ORIGINAL RESEARCH article
Sec. Viral Immunology
Volume 10 - 2019 | https://doi.org/10.3389/fimmu.2019.01367
MicroRNA-155 Controls T Helper Cell Activation During Viral Infection
- 1Department of Rheumatology, Medical University Vienna, Vienna, Austria
- 2Ludwig Boltzmann Institute for Arthritis and Rehabilitation, Vienna, Austria
- 3CeMM - Center for Molecular Medicine of the Austrian Academy of Sciences, Vienna, Austria
- 4Institute of Infection, Immunity and Inflammation, University of Glasgow, Glasgow, United Kingdom
- 5Institute for Vascular Biology and Thrombosis Research, Medical University of Vienna, Vienna, Austria
- 6Christian Doppler Laboratory for Arginine Metabolism in Rheumatoid Arthritis and Multiple Sclerosis, Vienna, Austria
- 7Department of Biomedical Research, Medical University of Vienna, Vienna, Austria
MicroRNA (miR) 155 has been implicated in the regulation of innate and adaptive immunity as well as autoimmune processes. Importantly, it has been shown to regulate several antiviral responses, but its contribution to the immune response against cytopathic viruses such as vesicular stomatitis virus (VSV) infections is not known. Using transgenic/recombinant VSV expressing ovalbumin, we show that miR-155 is crucially involved in regulating the T helper cell response against this virus. Our experiments indicate that miR-155 in CD4+ T cells controls their activation, proliferation, and cytokine production in vitro and in vivo upon immunization with OVA as well as during VSV viral infection. Using intravital multiphoton microscopy we analyzed the interaction of antigen presenting cells (APCs) and T cells after OVA immunization and found impaired complex formation when using miR-155 deficient CD4+ T cells compared to wildtype CD4+ T cells ex vivo. In contrast, miR-155 was dispensable for the maturation of myeloid APCs and for their T cell stimulatory capacity. Our data provide the first evidence that miR-155 is required for efficient CD4+ T cell activation during anti-viral defense by allowing robust APC-T cell interaction required for activation and cytokine production of virus specific T cells.
T cell activation has to be tightly controlled to allow an efficient immune response against infectious diseases but also to prevent autoimmunity. MicroRNAs (miRs) have been implicated in both processes and are therefore interesting targets to study immune regulation. In particular, miR-155 has been shown to regulate many aspects of the immune system (1–3). It is involved in the regulation of macrophage and dendritic cell biology, including cytokine production by targeting PU-1 and SHIP-1 (4–6). In B cells, this microRNA has been demonstrated to control germinal center formation and the generation of class switched antibodies (7–9). CD4+ T cells of miR-155 deficient mice were shown to have a bias toward a Th2 phenotype, while overexpression of miR-155 promotes a Th1 phenotype (7, 10). The increased Th2 differentiation potential of miR-155 deficient CD4+ T cells was attributed to an up-regulation of c-Maf, a potent transcription factor of the IL-4 promoter and a miR-155 target (7). MiR-155 also targets IFNγRα in CD4+ cells cultured under Th1 conditions, which is one of the multiple known targets responsible for the inhibition of Th1 differentiation of miR-155−/− CD4+ T helper cells (10). MiR-155 deficient mice have an impaired capacity for polarization of T helper cells into Th17 and follicular T helper cells (11, 12).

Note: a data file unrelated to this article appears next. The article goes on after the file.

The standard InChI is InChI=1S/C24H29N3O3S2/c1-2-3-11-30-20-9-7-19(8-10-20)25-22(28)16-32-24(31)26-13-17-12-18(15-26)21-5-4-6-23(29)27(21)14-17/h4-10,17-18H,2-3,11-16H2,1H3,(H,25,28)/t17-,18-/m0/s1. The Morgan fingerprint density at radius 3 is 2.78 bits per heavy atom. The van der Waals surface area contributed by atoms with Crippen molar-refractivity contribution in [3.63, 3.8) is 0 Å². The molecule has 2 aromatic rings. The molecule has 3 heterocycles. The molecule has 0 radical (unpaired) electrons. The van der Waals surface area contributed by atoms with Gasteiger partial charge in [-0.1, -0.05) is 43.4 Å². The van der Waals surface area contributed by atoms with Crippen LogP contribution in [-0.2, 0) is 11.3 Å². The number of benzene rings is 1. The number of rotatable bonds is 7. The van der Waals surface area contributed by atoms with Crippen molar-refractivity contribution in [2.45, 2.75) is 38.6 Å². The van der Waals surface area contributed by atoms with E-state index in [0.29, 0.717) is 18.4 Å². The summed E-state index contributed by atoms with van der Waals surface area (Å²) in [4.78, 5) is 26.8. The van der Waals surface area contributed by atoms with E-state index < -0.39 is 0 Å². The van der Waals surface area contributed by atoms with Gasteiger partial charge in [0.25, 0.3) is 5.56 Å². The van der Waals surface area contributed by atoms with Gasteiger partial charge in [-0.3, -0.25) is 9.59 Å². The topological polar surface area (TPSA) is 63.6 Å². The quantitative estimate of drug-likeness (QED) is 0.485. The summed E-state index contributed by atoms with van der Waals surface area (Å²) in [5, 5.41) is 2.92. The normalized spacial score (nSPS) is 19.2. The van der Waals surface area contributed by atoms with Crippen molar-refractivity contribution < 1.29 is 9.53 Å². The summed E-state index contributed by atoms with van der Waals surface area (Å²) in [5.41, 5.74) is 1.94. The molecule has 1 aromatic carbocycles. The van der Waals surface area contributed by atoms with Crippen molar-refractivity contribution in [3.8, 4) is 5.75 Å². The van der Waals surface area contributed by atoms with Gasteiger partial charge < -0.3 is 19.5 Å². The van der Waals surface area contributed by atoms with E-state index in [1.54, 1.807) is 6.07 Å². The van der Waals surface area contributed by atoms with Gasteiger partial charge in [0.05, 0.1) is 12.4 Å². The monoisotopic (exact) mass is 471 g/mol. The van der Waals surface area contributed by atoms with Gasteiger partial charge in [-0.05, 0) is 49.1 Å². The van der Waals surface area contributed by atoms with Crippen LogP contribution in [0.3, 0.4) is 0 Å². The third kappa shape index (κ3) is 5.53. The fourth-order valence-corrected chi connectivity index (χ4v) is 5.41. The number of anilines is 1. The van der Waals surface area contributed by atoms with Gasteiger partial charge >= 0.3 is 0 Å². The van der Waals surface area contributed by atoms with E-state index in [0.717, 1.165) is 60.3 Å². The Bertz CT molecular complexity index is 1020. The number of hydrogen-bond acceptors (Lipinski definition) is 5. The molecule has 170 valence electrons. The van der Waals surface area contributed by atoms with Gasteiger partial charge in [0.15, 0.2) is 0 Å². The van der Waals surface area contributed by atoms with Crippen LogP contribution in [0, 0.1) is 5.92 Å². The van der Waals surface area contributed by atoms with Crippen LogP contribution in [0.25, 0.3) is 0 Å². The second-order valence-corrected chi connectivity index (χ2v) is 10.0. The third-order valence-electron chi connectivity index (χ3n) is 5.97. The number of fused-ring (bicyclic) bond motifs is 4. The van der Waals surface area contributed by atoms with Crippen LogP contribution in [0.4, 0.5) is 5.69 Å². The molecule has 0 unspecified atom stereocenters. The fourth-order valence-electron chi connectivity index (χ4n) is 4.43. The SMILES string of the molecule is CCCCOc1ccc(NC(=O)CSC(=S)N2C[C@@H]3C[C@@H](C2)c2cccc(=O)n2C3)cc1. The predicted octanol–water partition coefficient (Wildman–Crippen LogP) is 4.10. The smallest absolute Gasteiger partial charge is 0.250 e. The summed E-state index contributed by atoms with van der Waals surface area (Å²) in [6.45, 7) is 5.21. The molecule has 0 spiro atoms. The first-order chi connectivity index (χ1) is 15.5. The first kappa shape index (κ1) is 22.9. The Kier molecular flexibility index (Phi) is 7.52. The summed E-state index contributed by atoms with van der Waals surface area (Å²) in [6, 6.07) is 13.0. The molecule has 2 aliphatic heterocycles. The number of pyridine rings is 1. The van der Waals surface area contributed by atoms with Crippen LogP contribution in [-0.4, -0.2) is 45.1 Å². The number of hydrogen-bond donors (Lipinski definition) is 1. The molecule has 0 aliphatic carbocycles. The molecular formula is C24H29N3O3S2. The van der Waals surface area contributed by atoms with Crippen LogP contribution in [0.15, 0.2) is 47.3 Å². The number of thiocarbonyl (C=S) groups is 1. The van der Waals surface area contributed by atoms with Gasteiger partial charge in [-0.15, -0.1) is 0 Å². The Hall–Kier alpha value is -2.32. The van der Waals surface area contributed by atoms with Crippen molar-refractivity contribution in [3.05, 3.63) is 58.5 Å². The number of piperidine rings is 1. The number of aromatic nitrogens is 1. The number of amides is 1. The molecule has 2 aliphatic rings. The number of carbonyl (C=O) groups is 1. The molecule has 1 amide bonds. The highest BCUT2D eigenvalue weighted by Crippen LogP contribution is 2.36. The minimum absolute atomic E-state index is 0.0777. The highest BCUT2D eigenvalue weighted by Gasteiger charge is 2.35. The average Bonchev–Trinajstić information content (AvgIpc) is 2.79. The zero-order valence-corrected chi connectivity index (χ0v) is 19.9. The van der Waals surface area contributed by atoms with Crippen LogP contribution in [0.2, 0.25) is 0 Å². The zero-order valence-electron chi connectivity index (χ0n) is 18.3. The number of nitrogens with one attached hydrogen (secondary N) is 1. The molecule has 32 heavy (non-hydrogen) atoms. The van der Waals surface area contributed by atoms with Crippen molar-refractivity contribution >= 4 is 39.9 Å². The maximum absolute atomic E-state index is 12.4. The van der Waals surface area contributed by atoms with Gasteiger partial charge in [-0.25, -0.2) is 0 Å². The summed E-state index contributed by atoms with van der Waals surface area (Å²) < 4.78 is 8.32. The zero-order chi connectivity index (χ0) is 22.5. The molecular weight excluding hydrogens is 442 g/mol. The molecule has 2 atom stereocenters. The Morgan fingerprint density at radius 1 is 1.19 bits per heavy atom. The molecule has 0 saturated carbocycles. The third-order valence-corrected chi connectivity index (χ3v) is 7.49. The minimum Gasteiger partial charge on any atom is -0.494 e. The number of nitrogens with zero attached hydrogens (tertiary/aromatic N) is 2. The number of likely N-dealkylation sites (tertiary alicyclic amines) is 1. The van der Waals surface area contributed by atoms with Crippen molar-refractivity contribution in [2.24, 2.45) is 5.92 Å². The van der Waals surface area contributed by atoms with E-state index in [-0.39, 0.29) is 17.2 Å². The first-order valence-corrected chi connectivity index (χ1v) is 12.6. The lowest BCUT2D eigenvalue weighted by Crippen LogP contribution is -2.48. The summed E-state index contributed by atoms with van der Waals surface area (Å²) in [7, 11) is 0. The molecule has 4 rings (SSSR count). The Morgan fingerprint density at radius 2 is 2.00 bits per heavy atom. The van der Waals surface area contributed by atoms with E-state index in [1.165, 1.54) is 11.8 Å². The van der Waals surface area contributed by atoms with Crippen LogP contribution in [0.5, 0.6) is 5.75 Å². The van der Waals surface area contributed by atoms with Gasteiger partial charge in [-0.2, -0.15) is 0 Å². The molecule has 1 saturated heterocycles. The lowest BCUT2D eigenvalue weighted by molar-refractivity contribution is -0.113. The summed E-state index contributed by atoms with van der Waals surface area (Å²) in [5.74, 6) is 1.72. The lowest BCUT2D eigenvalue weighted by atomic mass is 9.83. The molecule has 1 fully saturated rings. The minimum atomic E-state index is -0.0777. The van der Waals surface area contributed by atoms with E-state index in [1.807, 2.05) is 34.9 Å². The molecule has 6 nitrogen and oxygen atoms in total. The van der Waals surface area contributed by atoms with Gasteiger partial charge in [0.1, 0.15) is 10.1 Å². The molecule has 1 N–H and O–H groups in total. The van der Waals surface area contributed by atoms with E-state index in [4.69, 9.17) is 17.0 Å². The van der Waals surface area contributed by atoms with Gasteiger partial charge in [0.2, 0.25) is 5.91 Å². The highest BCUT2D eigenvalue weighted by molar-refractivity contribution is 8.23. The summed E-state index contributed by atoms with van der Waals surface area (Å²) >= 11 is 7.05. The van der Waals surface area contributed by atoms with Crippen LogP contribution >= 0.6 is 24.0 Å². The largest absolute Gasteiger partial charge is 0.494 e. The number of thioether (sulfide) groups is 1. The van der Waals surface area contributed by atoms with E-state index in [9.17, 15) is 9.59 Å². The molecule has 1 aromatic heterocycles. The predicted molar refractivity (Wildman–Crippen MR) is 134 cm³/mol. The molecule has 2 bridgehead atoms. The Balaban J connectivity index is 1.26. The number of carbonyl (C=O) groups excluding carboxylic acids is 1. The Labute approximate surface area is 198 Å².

We and others have previously shown, that miR-155 deficient mice are protected from collagen induced arthritis due to reduced generation of autoreactive T and B cells (13, 14). Also, in experimental autoimmune encephalitis (EAE), protection from disease in miR-155 deficient mice was mediated primarily by reduced generation of pathogenic T cells. In arthritis, miR-155 also plays an important role in myeloid cells, since it controls the expression of pro-inflammatory cytokines and chemokines in monocytes and macrophages (14). In addition, miR-155 has been implicated in dendritic cell (DC) function, as it is highly upregulated during their maturation. However, its functional role in DCs has remained controversial (5, 6, 15–17).
During host response to viral infections, miR-155 has been demonstrated to be critically involved in CD8+ cytotoxic T cell activation by controlling interferon signaling and SOCS1 expression (18). This mechanism has been shown to be very important in host response to viral infections, especially in lymphocytic choriomeningitis virus (LCMV) and influenza infection (18, 19). In macrophages infected with vesicular stomatitis virus (VSV), miR-155 was shown to be important to control viral replication via targeting SOCS1 in vitro (20).
Cytopathic viruses such as VSV and vaccinia do not essentially require CD8+ T cells for host defense, but crucially rely on CD4+ T helper cells and neutralizing antibody producing B cells (21–25). However, the role of miR-155 in this process is not known. We have therefore analyzed the role of miR-155 in T helper cell responses toward vesicular stomatitis virus (VSV) using recombinant viruses expressing ovalbumin, which allowed us to track antiviral T cell responses using ovalbumin-specific T cell receptor (TCR) transgenic OTII T cells.
Materials and Methods
All mice used were on a C57BL/6 background. MiR-155−/−, wild-type (WT), ovalbumin-specific Tcrα/Tcrβ transgenic (OTII) mice were obtained from Jackson Laboratories and bred in house (Biomedical Research Facility, Medical University of Vienna). To obtain miR-155−/− OTII mice and miR-155+/+ OTII littermates, WT OTII mice were crossed with miR-155−/− mice. CD45.1 mice were kindly provided by the group of Dr. Silvia Knapp (Medical University of Vienna), transgenic mice carrying the IghelMD4 transgene that recognizes hen egg lysozyme (HEL) and CD11c-YFP mice were bred in the Center Research, University of Glasgow. All animals, except the CD45.1 mice, express the Ptprcb (CD45.2) allele. All animal studies were approved by the animal ethics committee from the Medical University Vienna and the University of Glasgow and comply with institutional guidelines.